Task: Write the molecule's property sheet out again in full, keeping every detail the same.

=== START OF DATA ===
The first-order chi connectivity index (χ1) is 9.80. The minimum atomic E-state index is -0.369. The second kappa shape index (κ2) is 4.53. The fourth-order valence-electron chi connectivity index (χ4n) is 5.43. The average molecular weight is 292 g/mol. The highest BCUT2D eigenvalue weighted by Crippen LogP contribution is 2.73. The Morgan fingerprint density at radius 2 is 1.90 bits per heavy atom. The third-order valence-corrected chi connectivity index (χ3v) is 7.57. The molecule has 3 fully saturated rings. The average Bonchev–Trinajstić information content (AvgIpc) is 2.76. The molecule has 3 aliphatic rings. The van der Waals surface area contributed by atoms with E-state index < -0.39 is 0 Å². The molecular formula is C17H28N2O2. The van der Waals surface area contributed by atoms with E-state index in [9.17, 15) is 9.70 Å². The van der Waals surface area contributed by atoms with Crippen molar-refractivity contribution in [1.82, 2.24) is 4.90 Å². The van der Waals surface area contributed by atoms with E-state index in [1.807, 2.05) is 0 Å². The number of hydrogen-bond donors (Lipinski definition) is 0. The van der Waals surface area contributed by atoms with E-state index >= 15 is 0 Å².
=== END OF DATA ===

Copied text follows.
The first-order chi connectivity index (χ1) is 9.80. The minimum atomic E-state index is -0.369. The second kappa shape index (κ2) is 4.53. The fourth-order valence-electron chi connectivity index (χ4n) is 5.43. The average molecular weight is 292 g/mol. The highest BCUT2D eigenvalue weighted by Crippen LogP contribution is 2.73. The Morgan fingerprint density at radius 2 is 1.90 bits per heavy atom. The third-order valence-corrected chi connectivity index (χ3v) is 7.57. The molecule has 3 fully saturated rings. The average Bonchev–Trinajstić information content (AvgIpc) is 2.76. The molecule has 3 aliphatic rings. The van der Waals surface area contributed by atoms with E-state index < -0.39 is 0 Å². The molecular formula is C17H28N2O2. The van der Waals surface area contributed by atoms with E-state index in [9.17, 15) is 9.70 Å². The van der Waals surface area contributed by atoms with Crippen molar-refractivity contribution in [1.82, 2.24) is 4.90 Å². The van der Waals surface area contributed by atoms with E-state index in [1.807, 2.05) is 0 Å². The number of hydrogen-bond donors (Lipinski definition) is 0. The van der Waals surface area contributed by atoms with E-state index >= 15 is 0 Å².